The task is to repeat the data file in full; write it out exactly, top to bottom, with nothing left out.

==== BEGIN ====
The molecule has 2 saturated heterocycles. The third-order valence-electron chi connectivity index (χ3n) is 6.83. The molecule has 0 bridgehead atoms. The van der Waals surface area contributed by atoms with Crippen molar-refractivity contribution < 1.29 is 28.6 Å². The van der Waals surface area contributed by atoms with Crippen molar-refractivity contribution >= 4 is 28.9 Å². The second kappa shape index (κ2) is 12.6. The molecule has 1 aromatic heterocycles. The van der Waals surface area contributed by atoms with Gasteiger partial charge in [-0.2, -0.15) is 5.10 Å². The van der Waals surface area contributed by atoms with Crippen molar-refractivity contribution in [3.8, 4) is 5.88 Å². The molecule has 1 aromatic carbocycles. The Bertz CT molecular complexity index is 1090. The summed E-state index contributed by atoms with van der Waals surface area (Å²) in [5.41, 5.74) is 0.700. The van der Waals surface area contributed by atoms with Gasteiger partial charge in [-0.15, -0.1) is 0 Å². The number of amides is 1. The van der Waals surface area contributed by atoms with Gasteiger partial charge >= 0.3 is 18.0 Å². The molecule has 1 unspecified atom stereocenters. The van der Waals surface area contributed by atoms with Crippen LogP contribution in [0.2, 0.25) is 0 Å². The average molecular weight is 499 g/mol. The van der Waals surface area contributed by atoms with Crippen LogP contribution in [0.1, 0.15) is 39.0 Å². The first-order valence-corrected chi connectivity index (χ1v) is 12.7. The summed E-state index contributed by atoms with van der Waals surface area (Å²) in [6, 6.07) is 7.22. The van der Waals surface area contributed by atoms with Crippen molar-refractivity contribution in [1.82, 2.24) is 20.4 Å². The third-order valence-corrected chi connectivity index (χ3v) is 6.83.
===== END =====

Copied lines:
The molecule has 2 saturated heterocycles. The third-order valence-electron chi connectivity index (χ3n) is 6.83. The molecule has 0 bridgehead atoms. The van der Waals surface area contributed by atoms with Crippen molar-refractivity contribution < 1.29 is 28.6 Å². The van der Waals surface area contributed by atoms with Crippen molar-refractivity contribution >= 4 is 28.9 Å². The second kappa shape index (κ2) is 12.6. The molecule has 1 aromatic heterocycles. The van der Waals surface area contributed by atoms with Gasteiger partial charge in [-0.2, -0.15) is 5.10 Å². The van der Waals surface area contributed by atoms with Crippen molar-refractivity contribution in [3.8, 4) is 5.88 Å². The molecule has 1 aromatic carbocycles. The Bertz CT molecular complexity index is 1090. The summed E-state index contributed by atoms with van der Waals surface area (Å²) in [5.41, 5.74) is 0.700. The van der Waals surface area contributed by atoms with Gasteiger partial charge in [-0.15, -0.1) is 0 Å². The number of amides is 1. The van der Waals surface area contributed by atoms with Gasteiger partial charge >= 0.3 is 18.0 Å². The molecule has 1 unspecified atom stereocenters. The van der Waals surface area contributed by atoms with Crippen LogP contribution in [0.2, 0.25) is 0 Å². The average molecular weight is 499 g/mol. The van der Waals surface area contributed by atoms with Crippen LogP contribution in [0.1, 0.15) is 39.0 Å². The first-order valence-corrected chi connectivity index (χ1v) is 12.7. The summed E-state index contributed by atoms with van der Waals surface area (Å²) in [6, 6.07) is 7.22. The van der Waals surface area contributed by atoms with Crippen molar-refractivity contribution in [1.82, 2.24) is 20.4 Å². The third-order valence-corrected chi connectivity index (χ3v) is 6.83.